[20:19] And when you click the help button on KAYAK, you see this phone number, it shows up every now and then. We have two million people a day coming to the website. The phone number shows up, right now, about 30 percent of the time. But I can dial that up and down.

[20:30] And when the phone rings, it rings very loudly. And the engineers used to complain to me that this is so annoying, this phone. I was like, if it's too loud and it interrupts you, it's very simple what to do. Number one, if you actually pick up the receiver, and lift it off the phone, it stops ringing.

[laughter 0:20:47]

Paul:[20:49] The second thing is, if you then hold it, and there's a human on the other end of the line, do whatever it takes to make them happy, like really happy. And when you're done, you can hang up the phone, you can unplug it, walk down to the other end of the hall and plug it in down there. And we had a little bit of a hot potato. [laughter 0:21:07]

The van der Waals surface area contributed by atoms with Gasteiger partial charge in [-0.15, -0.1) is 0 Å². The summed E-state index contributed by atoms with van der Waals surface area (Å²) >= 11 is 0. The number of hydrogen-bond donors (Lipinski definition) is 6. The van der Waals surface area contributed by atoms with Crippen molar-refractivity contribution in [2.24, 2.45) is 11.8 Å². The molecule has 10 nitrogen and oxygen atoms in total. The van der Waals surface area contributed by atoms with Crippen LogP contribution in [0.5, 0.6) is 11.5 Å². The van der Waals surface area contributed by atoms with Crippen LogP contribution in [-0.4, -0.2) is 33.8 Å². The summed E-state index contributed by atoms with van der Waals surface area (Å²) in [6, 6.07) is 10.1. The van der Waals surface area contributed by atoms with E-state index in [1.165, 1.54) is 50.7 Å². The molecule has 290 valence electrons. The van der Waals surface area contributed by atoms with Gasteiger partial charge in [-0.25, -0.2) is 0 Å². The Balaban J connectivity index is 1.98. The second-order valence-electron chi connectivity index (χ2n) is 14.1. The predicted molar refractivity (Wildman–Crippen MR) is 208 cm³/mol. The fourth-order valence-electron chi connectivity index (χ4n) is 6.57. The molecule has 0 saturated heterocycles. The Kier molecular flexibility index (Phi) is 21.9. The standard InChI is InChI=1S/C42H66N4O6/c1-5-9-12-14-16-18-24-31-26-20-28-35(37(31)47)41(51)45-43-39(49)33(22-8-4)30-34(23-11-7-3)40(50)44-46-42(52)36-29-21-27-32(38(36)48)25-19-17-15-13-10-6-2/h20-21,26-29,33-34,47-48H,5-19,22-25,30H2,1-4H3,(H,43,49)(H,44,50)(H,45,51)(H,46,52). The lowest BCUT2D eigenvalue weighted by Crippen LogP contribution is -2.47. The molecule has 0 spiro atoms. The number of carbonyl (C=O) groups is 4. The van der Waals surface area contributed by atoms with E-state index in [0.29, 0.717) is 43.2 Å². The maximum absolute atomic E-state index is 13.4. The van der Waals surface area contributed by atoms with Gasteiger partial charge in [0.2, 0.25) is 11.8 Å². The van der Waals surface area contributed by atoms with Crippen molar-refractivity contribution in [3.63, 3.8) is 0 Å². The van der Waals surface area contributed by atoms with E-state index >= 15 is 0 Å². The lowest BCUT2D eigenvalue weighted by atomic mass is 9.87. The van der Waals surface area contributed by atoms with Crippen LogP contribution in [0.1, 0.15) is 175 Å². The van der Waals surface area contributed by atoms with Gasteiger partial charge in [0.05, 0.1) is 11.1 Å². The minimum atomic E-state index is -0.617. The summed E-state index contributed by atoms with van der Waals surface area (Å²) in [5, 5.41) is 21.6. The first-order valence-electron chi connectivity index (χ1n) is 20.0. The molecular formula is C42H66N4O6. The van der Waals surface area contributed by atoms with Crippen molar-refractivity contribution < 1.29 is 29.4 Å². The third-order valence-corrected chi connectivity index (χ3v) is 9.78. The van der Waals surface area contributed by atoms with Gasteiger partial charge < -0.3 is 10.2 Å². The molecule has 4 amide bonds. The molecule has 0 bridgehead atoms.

[21:06] But if you visit us, my office, we're across from Pepperazzi, on Route two in Concord now, getting a little bit closer to where I live in Arlington, from my original home in Maynard. But if you visit us, you'll see that when the phone rings, I will literally jump over desks to answer it.

[21:22] And I think there are two reasons. One, I love talking to customers. And two, I'm trying to set the tone for the company, that we're a company that executes in real time. And by executing in real time, it means time is defined by customers and what's going on with them right now.

Larry: [21:36] So, KAYAK's a big company now. It's a couple hundred million dollars. It's very profitable. It's very high profile. It's probably the top consumer Internet company in the area and it gets noticed. So there are some big players coming into this space.
Paul: [21:53] Sure.
Larry: [21:55] So talk a little bit about how you compete at that level. How do you build a really significant company? What do you worry about as the company gets bigger? Things like that.